Our Level Up series shares the strategies that help landscape and lawn care companies get to the next level.
Rob Ambler grew up with an entrepreneurial spirit, always thinking of new business ideas and ways to make money. Because his father traveled a lot working for corporate America, Ambler knew he did not want that type of life for his own family.
“I wanted to have my own business,” Ambler says. “I wanted to be involved in business but didn’t want to be traveling. I want to be home at night. There are long hours and a lot of work that goes into it, but I sleep in my own bed, and that’s a major part to be home with my family.”
While in college, he started a mowing company and wanted to see if he could build it into a sustainable business, which he did. Ambler Industries, based in Furlong, Pennsylvania, was started in 2004. They currently have an annual revenue of $4.5 million and Ambler says their goal is to reach $10 million.
“I love the business aspect of it, the actual running of the business, so that was what really I wanted to do,” Ambler says.
Growing the Business
The company started out serving mainly high-end residential clients. Ambler recently hired someone with 20 years of property management experience to run the business’s commercial side. Ambler says he wants to grow both customer bases, but he wants to grow more heavily on the commercial side.
He says their most popular service is their design/build work. They do almost all their construction work in-house and only have to sub out for tasks like building decks or installing plumbing or electrical.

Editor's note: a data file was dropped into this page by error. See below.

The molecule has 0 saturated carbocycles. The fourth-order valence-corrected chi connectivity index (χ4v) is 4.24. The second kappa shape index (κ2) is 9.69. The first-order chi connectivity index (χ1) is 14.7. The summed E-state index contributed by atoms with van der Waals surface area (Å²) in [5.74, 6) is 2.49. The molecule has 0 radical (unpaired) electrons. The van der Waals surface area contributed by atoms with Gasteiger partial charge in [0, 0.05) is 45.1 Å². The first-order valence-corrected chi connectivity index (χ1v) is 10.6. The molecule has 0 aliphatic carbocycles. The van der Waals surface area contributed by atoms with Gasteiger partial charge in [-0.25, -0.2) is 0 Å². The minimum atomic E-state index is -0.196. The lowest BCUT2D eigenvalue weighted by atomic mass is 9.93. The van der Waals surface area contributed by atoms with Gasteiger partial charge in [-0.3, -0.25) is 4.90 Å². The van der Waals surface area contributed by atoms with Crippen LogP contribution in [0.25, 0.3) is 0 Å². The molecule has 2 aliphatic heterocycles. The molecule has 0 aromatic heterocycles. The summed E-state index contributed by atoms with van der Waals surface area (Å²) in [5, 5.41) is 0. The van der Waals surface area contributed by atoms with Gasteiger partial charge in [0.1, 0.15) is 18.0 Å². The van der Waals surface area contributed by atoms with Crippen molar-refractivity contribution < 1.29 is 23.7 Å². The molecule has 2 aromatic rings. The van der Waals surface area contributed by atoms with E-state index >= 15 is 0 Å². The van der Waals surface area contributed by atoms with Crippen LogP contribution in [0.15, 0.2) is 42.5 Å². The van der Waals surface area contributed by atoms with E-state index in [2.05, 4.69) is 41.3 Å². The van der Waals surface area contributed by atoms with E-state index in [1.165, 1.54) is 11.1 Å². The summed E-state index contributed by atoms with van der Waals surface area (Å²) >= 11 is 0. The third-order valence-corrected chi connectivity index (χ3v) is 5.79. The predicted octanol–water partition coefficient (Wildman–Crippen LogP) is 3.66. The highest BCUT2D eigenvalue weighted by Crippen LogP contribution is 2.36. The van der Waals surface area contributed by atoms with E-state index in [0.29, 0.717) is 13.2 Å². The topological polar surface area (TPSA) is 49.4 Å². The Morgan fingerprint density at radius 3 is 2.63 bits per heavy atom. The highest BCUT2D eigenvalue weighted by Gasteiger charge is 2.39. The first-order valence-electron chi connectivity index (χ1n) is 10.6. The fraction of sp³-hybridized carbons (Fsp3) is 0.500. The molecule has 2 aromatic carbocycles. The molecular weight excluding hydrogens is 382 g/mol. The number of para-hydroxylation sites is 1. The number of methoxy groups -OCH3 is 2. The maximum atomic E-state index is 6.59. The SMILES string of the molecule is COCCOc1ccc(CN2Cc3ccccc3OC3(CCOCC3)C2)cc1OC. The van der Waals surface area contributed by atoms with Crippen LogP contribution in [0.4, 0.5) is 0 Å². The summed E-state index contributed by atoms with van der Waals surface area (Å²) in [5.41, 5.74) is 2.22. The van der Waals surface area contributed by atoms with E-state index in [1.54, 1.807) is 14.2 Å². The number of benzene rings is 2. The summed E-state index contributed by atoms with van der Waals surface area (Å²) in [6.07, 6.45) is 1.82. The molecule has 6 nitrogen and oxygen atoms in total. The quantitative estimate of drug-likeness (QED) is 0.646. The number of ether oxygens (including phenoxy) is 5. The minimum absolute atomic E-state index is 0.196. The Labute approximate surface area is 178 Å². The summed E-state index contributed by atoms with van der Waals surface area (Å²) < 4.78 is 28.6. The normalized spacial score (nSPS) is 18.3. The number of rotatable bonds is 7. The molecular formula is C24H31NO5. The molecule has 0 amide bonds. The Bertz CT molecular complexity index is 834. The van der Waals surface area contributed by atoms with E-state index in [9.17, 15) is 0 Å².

“We enjoy that,” Ambler says. “I think we do a lot of stuff that other companies are scared to do or don’t know how to do. Our construction guys have been with us for a long time, and they do a really good job. I think we’ve built a really nice reputation for doing great construction work.”
The company has grown steadily but enjoyed a boost as COVID increased clients’ interest in design/build work.
“People have taken that money that they would usually use on vacation and put it into their house,” Ambler says. “We’re still seeing it go; I keep waiting for it to slow down. Very rarely do I have people say, ‘I just want a simple patio.’ They want the walls. They want the fireplaces, the fire pits and the lights.”
Ambler says one of the main challenges, as they’ve grown as a company, is to ensure they maintain the same level of quality.
“It’s really easy to grow so fast you just kind of end up throwing guys out there and not properly training,” Ambler says. “To make sure that we’re keeping up with training, make sure we keep up the quality, there have been a couple times where we said okay, we got to slow the growth down for a year and fine-tune our quality.”
Keys to Success
Ambler credits the company’s success to their culture, management team and delivering on what they promise. He says several years ago, he made a conscious decision to develop a strong company culture to help retain his employees.
“This is the first year in four or five years we weren’t going crazy looking for people because we retained and they all brought some friends,” Ambler says.
He says their culture is defined by excellence, as this is how they treat one another and what they strive for in their work. Ambler says he’s worked hard to hire leaders who can take them to the next stage of growth.